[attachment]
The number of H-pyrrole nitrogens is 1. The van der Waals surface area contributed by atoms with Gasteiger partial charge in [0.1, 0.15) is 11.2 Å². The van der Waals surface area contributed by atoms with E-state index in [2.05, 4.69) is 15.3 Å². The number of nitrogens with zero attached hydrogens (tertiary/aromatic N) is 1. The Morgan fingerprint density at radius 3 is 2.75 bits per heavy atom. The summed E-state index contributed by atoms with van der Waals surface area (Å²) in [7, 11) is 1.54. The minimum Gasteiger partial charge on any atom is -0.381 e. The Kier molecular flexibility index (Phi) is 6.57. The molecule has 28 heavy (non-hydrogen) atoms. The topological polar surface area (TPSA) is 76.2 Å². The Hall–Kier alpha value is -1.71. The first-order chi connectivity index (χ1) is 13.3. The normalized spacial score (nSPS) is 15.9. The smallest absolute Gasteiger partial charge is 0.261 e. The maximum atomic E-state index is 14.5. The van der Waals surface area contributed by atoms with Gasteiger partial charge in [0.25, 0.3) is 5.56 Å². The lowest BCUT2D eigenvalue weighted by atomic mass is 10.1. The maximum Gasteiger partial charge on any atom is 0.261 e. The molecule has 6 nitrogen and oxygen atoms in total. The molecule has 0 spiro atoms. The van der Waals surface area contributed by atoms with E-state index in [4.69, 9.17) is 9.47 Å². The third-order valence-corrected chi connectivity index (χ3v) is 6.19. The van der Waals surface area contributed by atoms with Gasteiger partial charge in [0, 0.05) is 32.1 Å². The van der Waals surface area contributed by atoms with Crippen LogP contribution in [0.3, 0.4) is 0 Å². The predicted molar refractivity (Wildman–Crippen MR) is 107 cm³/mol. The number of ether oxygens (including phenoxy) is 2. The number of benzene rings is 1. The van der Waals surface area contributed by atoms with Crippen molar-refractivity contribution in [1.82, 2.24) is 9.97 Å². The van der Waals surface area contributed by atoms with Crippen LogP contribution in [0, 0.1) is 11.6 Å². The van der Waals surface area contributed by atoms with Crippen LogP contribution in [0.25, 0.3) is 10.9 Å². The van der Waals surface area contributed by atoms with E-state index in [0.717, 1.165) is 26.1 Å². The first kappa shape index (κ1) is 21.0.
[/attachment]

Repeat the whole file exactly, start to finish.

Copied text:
The number of H-pyrrole nitrogens is 1. The van der Waals surface area contributed by atoms with Gasteiger partial charge in [0.1, 0.15) is 11.2 Å². The van der Waals surface area contributed by atoms with E-state index in [2.05, 4.69) is 15.3 Å². The number of nitrogens with zero attached hydrogens (tertiary/aromatic N) is 1. The Morgan fingerprint density at radius 3 is 2.75 bits per heavy atom. The summed E-state index contributed by atoms with van der Waals surface area (Å²) in [7, 11) is 1.54. The minimum Gasteiger partial charge on any atom is -0.381 e. The Kier molecular flexibility index (Phi) is 6.57. The molecule has 28 heavy (non-hydrogen) atoms. The topological polar surface area (TPSA) is 76.2 Å². The Hall–Kier alpha value is -1.71. The first-order chi connectivity index (χ1) is 13.3. The normalized spacial score (nSPS) is 15.9. The smallest absolute Gasteiger partial charge is 0.261 e. The maximum atomic E-state index is 14.5. The van der Waals surface area contributed by atoms with Gasteiger partial charge in [0.25, 0.3) is 5.56 Å². The lowest BCUT2D eigenvalue weighted by atomic mass is 10.1. The maximum Gasteiger partial charge on any atom is 0.261 e. The molecule has 6 nitrogen and oxygen atoms in total. The molecule has 0 spiro atoms. The van der Waals surface area contributed by atoms with E-state index in [4.69, 9.17) is 9.47 Å². The third-order valence-corrected chi connectivity index (χ3v) is 6.19. The van der Waals surface area contributed by atoms with Gasteiger partial charge in [0, 0.05) is 32.1 Å². The van der Waals surface area contributed by atoms with Crippen LogP contribution in [0.3, 0.4) is 0 Å². The predicted molar refractivity (Wildman–Crippen MR) is 107 cm³/mol. The number of ether oxygens (including phenoxy) is 2. The number of benzene rings is 1. The van der Waals surface area contributed by atoms with Crippen molar-refractivity contribution in [1.82, 2.24) is 9.97 Å². The van der Waals surface area contributed by atoms with Crippen LogP contribution in [0, 0.1) is 11.6 Å². The van der Waals surface area contributed by atoms with Crippen LogP contribution in [0.25, 0.3) is 10.9 Å². The van der Waals surface area contributed by atoms with E-state index in [0.717, 1.165) is 26.1 Å². The first kappa shape index (κ1) is 21.0.